“Olympic Games” promised July 23 How about fixing “Sports Day” to leave the “legacy” of the heart –OGGI’s Oh! Olympic –Sports column: Nikkan Sports

When I was little, the Olympics were “Sports Day”. Every year on October 10, 1966, two years after the first Tokyo Olympics were held, the opening day became a national holiday. Before and after, there were stories about the Olympics in class, and in the classroom, flowers bloomed in boastful stories such as “I saw Abebe on the Koshu Kaido.”

October 10th is a statistically sunny day, the final igniter of the torch was a student born in Hiroshima on the day the atomic bomb was dropped, and the Olympics are a symbol of world peace. It was also “Sports Day” that inspired children’s interests in the Olympics.

The easy-to-remember day of October 10 is until 1999. From 2000, it changed to the second Monday of October, and in 2018, the name of “Physical Education Day” changed to “Sports Day”. The opening day of the first Olympics in Asia was a special day, but more than half a century ago. The change in the date diminished awareness of the “Tokyo Olympics opening day.”

The second Tokyo Olympics was held after a one-year postponement. On July 23, one year after the opening, the 1st anniversary event “TOKYO FORWARD” of the Olympics and Paralympics was held at the National Stadium.

To be honest, “Yes, it’s been a year?” Since it was held without spectators, the feeling of “Olympic Games in Tokyo” was weak for many citizens and people. Tickets obtained in the high-magnification lottery have become invalid, and opportunities to interact with foreigners such as players and spectators have disappeared. The Tokyo Olympics were on TV and on the internet, and were not familiar to me.

Every time I think back, I have a grudge against the new Corona. It was decided to postpone one year on March 24, 2008, when there were 18 infected people in Tokyo. On July 23, the same year, when there were 366 people, an event one year before the opening was held at the national stadium with no spectators. On July 8th last year, it was decided that 896 people would hold an unattended event, and on the 23rd of the same day, 1367 new infected people appeared, and the Olympics started. On this day when 15,000 people gathered in the national university at the 1st anniversary event, the number of infected people in Tokyo exceeded 30,000 for three consecutive days.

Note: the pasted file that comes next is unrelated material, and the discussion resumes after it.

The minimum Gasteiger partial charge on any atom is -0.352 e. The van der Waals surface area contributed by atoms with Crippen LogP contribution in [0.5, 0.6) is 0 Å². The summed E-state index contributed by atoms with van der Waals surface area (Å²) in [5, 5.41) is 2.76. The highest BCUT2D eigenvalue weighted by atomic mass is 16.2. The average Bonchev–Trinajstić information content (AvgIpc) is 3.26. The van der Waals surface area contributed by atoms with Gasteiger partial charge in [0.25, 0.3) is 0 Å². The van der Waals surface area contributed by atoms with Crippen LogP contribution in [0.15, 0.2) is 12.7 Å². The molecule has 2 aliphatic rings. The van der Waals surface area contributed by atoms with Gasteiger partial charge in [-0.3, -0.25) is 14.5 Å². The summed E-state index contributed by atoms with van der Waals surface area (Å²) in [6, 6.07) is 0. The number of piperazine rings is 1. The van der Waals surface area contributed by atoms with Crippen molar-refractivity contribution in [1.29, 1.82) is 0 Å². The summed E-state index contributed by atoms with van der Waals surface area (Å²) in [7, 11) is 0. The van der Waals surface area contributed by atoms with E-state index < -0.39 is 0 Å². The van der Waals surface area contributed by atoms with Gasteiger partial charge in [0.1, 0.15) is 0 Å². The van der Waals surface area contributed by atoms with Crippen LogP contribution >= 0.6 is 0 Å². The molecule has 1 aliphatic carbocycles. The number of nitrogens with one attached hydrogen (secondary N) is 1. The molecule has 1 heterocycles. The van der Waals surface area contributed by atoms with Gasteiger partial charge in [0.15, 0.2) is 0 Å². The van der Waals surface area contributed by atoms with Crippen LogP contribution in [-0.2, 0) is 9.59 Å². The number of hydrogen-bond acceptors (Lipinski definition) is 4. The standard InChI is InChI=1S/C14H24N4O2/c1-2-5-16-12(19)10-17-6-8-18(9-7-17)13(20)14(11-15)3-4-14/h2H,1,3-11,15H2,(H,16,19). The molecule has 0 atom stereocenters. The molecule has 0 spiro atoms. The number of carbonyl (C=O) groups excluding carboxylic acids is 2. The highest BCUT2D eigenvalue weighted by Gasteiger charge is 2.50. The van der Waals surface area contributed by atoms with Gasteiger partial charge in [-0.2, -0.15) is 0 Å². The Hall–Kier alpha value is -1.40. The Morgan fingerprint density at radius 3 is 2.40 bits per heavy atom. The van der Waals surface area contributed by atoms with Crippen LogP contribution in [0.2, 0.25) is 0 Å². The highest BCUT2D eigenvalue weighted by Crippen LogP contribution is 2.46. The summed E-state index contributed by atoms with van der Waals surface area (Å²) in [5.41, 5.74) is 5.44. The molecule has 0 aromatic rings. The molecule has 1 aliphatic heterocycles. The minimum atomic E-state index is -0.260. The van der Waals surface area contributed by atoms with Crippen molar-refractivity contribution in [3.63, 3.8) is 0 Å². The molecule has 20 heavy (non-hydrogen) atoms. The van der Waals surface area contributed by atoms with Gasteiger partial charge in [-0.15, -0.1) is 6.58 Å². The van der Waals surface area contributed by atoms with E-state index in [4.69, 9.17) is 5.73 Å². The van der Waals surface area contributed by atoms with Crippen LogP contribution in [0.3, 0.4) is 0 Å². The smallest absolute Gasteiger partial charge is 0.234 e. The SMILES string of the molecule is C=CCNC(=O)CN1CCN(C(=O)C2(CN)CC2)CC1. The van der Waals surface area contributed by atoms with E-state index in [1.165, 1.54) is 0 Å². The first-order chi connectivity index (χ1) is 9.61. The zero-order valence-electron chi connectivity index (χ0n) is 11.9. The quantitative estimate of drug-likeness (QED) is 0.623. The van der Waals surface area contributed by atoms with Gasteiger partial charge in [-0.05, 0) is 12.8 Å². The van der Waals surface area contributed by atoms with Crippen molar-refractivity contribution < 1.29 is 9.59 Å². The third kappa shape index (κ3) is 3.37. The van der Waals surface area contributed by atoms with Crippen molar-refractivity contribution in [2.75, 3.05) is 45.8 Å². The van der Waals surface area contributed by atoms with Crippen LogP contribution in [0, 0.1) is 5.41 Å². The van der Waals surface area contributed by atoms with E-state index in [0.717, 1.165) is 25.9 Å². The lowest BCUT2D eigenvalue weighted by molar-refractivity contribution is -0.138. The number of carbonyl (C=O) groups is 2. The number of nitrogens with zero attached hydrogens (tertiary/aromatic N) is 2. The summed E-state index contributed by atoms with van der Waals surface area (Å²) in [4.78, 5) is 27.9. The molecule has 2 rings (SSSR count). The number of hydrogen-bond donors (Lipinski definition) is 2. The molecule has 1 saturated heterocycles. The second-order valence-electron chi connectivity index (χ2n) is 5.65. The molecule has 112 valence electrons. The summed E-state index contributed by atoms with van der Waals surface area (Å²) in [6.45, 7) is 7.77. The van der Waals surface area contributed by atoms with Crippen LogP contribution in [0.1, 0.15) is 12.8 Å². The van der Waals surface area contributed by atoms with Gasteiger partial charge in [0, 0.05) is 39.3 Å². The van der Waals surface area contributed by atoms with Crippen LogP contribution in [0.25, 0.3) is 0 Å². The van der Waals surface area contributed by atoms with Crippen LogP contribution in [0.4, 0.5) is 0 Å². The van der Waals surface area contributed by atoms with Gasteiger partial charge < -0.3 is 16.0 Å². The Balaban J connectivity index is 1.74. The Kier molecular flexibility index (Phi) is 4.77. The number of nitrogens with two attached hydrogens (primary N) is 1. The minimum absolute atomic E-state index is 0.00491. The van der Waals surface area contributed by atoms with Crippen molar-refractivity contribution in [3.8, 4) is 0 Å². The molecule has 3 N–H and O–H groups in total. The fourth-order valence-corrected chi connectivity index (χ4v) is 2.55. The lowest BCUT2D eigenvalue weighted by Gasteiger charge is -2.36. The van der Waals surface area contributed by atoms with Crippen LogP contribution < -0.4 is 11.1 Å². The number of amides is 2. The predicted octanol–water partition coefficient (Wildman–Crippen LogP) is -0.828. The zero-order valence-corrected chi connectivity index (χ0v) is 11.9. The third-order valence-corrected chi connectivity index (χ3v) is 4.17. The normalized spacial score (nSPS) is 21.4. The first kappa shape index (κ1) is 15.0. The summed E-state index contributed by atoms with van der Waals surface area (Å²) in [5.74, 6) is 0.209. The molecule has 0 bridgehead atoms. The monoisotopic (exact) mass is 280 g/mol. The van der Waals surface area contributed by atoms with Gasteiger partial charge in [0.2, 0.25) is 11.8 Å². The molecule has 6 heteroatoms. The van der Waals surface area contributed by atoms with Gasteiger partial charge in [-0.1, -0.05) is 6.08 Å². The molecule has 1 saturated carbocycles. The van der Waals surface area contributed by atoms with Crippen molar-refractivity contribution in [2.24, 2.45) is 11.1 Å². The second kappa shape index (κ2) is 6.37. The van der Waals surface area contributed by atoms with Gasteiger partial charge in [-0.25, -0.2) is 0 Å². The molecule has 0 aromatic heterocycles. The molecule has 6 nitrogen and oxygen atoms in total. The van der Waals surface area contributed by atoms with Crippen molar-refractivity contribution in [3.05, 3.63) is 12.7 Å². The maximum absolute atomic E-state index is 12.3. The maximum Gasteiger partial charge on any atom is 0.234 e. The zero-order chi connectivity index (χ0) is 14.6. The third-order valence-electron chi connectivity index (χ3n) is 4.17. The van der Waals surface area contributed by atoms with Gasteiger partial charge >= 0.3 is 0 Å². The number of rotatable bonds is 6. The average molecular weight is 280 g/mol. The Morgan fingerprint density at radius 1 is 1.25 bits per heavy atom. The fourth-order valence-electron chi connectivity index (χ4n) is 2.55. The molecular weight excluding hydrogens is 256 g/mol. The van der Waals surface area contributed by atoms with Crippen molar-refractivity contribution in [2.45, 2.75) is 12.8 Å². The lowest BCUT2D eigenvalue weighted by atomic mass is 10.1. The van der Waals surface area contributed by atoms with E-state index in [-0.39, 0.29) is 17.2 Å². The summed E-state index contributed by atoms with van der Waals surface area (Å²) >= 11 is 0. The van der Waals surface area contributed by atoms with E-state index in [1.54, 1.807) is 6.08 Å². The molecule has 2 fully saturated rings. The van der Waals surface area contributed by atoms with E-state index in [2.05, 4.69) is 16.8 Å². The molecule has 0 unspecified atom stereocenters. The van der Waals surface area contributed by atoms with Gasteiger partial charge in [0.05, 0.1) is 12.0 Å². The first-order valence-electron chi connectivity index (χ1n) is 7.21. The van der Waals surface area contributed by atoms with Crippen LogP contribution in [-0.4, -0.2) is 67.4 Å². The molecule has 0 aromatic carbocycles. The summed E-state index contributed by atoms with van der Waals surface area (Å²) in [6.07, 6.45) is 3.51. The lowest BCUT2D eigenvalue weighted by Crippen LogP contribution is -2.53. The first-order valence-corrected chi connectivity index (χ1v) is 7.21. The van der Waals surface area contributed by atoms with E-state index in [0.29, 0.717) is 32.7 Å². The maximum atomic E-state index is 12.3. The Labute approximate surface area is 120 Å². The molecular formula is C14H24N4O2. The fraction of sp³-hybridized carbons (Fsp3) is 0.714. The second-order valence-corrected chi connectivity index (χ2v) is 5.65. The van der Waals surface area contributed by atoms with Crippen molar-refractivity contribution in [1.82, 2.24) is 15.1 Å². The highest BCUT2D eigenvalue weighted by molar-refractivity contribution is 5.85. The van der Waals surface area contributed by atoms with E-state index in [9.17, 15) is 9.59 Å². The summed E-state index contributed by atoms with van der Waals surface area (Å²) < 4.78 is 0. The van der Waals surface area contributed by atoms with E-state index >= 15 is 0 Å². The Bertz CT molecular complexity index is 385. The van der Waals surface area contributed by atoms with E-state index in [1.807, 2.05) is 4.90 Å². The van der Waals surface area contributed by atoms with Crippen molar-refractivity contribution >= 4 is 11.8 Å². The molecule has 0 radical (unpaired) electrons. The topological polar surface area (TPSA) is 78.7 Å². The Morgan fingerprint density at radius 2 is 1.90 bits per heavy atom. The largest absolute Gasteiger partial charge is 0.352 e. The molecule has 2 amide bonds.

There is no point in making a comparison because the presence or absence of a vaccine, the severity rate, the difference in mortality rate, and the knowledge about the new corona are also different. However, when I compare only the numbers, I still can’t get rid of the feeling that something went wrong.

However, it is not just a negative image. Many volunteers invited to the event were delighted to meet again and took a commemorative photo saying, “It was fun” and “I’m glad we had the tournament.” There was an irreplaceable “legacy” there.

It wasn’t perfect, but it should be appreciated that the tournament was held. It must be proud to have fulfilled the promise of “holding the Olympics” with the world. After that, how do you pass it on to future generations and children? The “legacy” of the mind is worth more than the after-use of the facility. It is necessary to keep it firmly while verifying the tournament held in the new Korona-ka. The scary thing is that it disappears from people’s memory.

“Sports Day” commemorating the opening of the Tokyo Olympics in 1964 was changed to July 24 to coincide with the second opening in 20. The tournament was postponed for one year, and last year was July 23. This year, the second Saturday of October will be the 10th for the first time in 6 years, so why not take this opportunity to move permanently to July 23rd?

Children may oppose it during the summer holidays, but it’s an opportunity to recall the 20-year tournament. Every year, if there is an opportunity to look back on the tournament, including the hardships with the new Corona, the tournament will remain in the hearts of many people. The Tokyo tournament, which cost 1.4 trillion yen, has no greater “negative legacy” than being forgotten.[Koichi Ogishima](Nikkan / reporter column “OGGI Oh! Olympic”)

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